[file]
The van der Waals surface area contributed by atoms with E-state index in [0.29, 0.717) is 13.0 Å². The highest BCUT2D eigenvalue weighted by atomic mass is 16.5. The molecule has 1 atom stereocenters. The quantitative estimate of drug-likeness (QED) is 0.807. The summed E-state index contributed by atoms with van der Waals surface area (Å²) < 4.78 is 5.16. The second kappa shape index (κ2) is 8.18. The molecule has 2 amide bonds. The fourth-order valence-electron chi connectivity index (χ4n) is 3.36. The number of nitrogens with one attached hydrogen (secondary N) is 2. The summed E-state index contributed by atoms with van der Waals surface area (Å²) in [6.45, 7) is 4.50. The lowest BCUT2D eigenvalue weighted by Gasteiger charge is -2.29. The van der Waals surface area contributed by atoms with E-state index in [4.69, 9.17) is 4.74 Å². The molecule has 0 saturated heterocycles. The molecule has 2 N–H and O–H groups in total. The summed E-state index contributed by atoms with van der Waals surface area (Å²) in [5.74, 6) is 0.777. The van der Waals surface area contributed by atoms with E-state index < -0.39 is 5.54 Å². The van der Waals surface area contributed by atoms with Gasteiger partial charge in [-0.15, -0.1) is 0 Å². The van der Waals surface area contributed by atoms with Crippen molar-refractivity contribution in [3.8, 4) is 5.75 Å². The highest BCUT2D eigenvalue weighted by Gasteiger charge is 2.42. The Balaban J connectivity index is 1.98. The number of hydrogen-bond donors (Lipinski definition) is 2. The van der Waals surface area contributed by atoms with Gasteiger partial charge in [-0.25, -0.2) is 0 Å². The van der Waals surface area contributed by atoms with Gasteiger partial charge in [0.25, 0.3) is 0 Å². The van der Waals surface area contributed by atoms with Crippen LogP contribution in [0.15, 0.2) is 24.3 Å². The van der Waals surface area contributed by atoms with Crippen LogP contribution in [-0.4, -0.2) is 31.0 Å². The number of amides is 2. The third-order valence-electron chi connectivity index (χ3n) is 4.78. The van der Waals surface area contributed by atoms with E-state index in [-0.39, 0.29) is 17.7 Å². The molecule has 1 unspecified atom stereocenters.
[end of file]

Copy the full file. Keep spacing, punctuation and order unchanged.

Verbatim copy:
The van der Waals surface area contributed by atoms with E-state index in [0.29, 0.717) is 13.0 Å². The highest BCUT2D eigenvalue weighted by atomic mass is 16.5. The molecule has 1 atom stereocenters. The quantitative estimate of drug-likeness (QED) is 0.807. The summed E-state index contributed by atoms with van der Waals surface area (Å²) < 4.78 is 5.16. The second kappa shape index (κ2) is 8.18. The molecule has 2 amide bonds. The fourth-order valence-electron chi connectivity index (χ4n) is 3.36. The number of nitrogens with one attached hydrogen (secondary N) is 2. The summed E-state index contributed by atoms with van der Waals surface area (Å²) in [6.45, 7) is 4.50. The lowest BCUT2D eigenvalue weighted by Gasteiger charge is -2.29. The van der Waals surface area contributed by atoms with E-state index in [4.69, 9.17) is 4.74 Å². The molecule has 0 saturated heterocycles. The molecule has 2 N–H and O–H groups in total. The summed E-state index contributed by atoms with van der Waals surface area (Å²) in [5.74, 6) is 0.777. The van der Waals surface area contributed by atoms with E-state index < -0.39 is 5.54 Å². The van der Waals surface area contributed by atoms with Gasteiger partial charge in [-0.15, -0.1) is 0 Å². The van der Waals surface area contributed by atoms with Crippen molar-refractivity contribution in [3.8, 4) is 5.75 Å². The highest BCUT2D eigenvalue weighted by Gasteiger charge is 2.42. The Balaban J connectivity index is 1.98. The number of hydrogen-bond donors (Lipinski definition) is 2. The van der Waals surface area contributed by atoms with Gasteiger partial charge in [-0.25, -0.2) is 0 Å². The van der Waals surface area contributed by atoms with Gasteiger partial charge in [0.25, 0.3) is 0 Å². The van der Waals surface area contributed by atoms with Crippen LogP contribution in [0.15, 0.2) is 24.3 Å². The van der Waals surface area contributed by atoms with Crippen LogP contribution in [-0.4, -0.2) is 31.0 Å². The number of amides is 2. The third-order valence-electron chi connectivity index (χ3n) is 4.78. The van der Waals surface area contributed by atoms with E-state index in [-0.39, 0.29) is 17.7 Å². The molecule has 1 unspecified atom stereocenters.